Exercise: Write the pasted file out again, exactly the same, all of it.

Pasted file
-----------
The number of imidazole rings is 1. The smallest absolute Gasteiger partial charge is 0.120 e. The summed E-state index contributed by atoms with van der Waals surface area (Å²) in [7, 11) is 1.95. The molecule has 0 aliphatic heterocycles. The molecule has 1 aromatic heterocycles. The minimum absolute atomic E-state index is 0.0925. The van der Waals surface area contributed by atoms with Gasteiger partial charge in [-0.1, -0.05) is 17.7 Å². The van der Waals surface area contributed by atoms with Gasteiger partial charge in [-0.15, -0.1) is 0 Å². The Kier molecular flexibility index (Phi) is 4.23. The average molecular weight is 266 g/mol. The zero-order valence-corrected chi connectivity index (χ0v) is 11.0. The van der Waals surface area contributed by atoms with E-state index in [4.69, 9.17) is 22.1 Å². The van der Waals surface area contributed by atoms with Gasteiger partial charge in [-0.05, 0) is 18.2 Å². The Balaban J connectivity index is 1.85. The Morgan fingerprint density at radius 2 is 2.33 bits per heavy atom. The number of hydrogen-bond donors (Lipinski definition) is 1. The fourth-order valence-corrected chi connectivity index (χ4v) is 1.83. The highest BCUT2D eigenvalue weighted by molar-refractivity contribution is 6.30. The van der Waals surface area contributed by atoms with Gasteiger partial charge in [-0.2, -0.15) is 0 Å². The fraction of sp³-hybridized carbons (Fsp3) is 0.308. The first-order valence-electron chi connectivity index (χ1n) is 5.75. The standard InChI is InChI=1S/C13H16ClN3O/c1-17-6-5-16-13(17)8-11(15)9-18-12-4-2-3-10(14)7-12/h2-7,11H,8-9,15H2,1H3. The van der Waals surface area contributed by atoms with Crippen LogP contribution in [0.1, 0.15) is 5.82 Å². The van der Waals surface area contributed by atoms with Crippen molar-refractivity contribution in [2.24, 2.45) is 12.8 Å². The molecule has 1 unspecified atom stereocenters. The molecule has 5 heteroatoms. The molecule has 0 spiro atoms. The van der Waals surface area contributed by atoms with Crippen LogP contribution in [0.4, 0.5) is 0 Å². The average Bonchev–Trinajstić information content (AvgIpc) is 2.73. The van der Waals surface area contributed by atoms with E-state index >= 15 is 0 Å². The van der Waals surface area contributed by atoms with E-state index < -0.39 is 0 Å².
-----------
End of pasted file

The number of imidazole rings is 1. The smallest absolute Gasteiger partial charge is 0.120 e. The summed E-state index contributed by atoms with van der Waals surface area (Å²) in [7, 11) is 1.95. The molecule has 0 aliphatic heterocycles. The molecule has 1 aromatic heterocycles. The minimum absolute atomic E-state index is 0.0925. The van der Waals surface area contributed by atoms with Gasteiger partial charge in [-0.1, -0.05) is 17.7 Å². The van der Waals surface area contributed by atoms with Gasteiger partial charge in [-0.15, -0.1) is 0 Å². The Kier molecular flexibility index (Phi) is 4.23. The average molecular weight is 266 g/mol. The zero-order valence-corrected chi connectivity index (χ0v) is 11.0. The van der Waals surface area contributed by atoms with E-state index in [4.69, 9.17) is 22.1 Å². The van der Waals surface area contributed by atoms with Gasteiger partial charge in [-0.05, 0) is 18.2 Å². The Balaban J connectivity index is 1.85. The Morgan fingerprint density at radius 2 is 2.33 bits per heavy atom. The number of hydrogen-bond donors (Lipinski definition) is 1. The fourth-order valence-corrected chi connectivity index (χ4v) is 1.83. The highest BCUT2D eigenvalue weighted by molar-refractivity contribution is 6.30. The van der Waals surface area contributed by atoms with Gasteiger partial charge in [-0.2, -0.15) is 0 Å². The fraction of sp³-hybridized carbons (Fsp3) is 0.308. The first-order valence-electron chi connectivity index (χ1n) is 5.75. The standard InChI is InChI=1S/C13H16ClN3O/c1-17-6-5-16-13(17)8-11(15)9-18-12-4-2-3-10(14)7-12/h2-7,11H,8-9,15H2,1H3. The van der Waals surface area contributed by atoms with Crippen LogP contribution in [0.1, 0.15) is 5.82 Å². The van der Waals surface area contributed by atoms with Crippen molar-refractivity contribution in [2.24, 2.45) is 12.8 Å². The molecule has 1 unspecified atom stereocenters. The molecule has 5 heteroatoms. The molecule has 0 spiro atoms. The van der Waals surface area contributed by atoms with Crippen LogP contribution in [0.4, 0.5) is 0 Å². The average Bonchev–Trinajstić information content (AvgIpc) is 2.73. The van der Waals surface area contributed by atoms with E-state index >= 15 is 0 Å². The van der Waals surface area contributed by atoms with E-state index < -0.39 is 0 Å².